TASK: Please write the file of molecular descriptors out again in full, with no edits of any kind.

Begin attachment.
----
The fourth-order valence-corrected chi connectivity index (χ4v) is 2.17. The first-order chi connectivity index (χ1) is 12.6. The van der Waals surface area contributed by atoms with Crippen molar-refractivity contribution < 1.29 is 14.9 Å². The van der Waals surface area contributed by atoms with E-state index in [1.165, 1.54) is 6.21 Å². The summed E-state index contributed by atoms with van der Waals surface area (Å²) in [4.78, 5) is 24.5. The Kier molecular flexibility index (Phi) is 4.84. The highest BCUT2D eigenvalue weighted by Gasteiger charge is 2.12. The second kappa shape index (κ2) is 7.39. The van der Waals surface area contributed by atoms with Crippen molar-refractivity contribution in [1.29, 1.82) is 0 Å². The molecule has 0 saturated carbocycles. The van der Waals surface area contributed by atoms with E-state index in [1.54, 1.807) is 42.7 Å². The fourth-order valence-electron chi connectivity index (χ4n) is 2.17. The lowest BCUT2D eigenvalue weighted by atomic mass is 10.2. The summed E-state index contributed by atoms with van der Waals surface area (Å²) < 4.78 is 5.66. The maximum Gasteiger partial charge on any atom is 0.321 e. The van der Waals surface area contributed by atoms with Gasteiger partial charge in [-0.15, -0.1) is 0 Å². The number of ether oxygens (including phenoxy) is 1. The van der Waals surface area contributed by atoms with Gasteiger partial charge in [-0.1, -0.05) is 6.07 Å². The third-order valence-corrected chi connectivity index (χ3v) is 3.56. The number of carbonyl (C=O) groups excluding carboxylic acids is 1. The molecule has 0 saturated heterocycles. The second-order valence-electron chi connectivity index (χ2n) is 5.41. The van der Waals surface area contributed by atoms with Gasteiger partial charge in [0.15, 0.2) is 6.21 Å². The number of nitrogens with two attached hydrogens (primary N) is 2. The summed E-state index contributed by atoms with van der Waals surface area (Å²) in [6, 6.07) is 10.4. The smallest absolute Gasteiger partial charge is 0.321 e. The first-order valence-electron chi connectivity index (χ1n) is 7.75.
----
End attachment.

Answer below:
The fourth-order valence-corrected chi connectivity index (χ4v) is 2.17. The first-order chi connectivity index (χ1) is 12.6. The van der Waals surface area contributed by atoms with Crippen molar-refractivity contribution < 1.29 is 14.9 Å². The van der Waals surface area contributed by atoms with E-state index in [1.165, 1.54) is 6.21 Å². The summed E-state index contributed by atoms with van der Waals surface area (Å²) in [4.78, 5) is 24.5. The Kier molecular flexibility index (Phi) is 4.84. The highest BCUT2D eigenvalue weighted by Gasteiger charge is 2.12. The second kappa shape index (κ2) is 7.39. The van der Waals surface area contributed by atoms with Crippen molar-refractivity contribution in [1.29, 1.82) is 0 Å². The molecule has 0 saturated carbocycles. The van der Waals surface area contributed by atoms with E-state index in [1.54, 1.807) is 42.7 Å². The fourth-order valence-electron chi connectivity index (χ4n) is 2.17. The lowest BCUT2D eigenvalue weighted by atomic mass is 10.2. The summed E-state index contributed by atoms with van der Waals surface area (Å²) < 4.78 is 5.66. The maximum Gasteiger partial charge on any atom is 0.321 e. The van der Waals surface area contributed by atoms with Gasteiger partial charge in [-0.15, -0.1) is 0 Å². The number of ether oxygens (including phenoxy) is 1. The van der Waals surface area contributed by atoms with Gasteiger partial charge in [-0.1, -0.05) is 6.07 Å². The third-order valence-corrected chi connectivity index (χ3v) is 3.56. The number of carbonyl (C=O) groups excluding carboxylic acids is 1. The molecule has 0 saturated heterocycles. The second-order valence-electron chi connectivity index (χ2n) is 5.41. The van der Waals surface area contributed by atoms with Gasteiger partial charge in [0.15, 0.2) is 6.21 Å². The number of nitrogens with two attached hydrogens (primary N) is 2. The summed E-state index contributed by atoms with van der Waals surface area (Å²) in [6, 6.07) is 10.4. The smallest absolute Gasteiger partial charge is 0.321 e. The first-order valence-electron chi connectivity index (χ1n) is 7.75.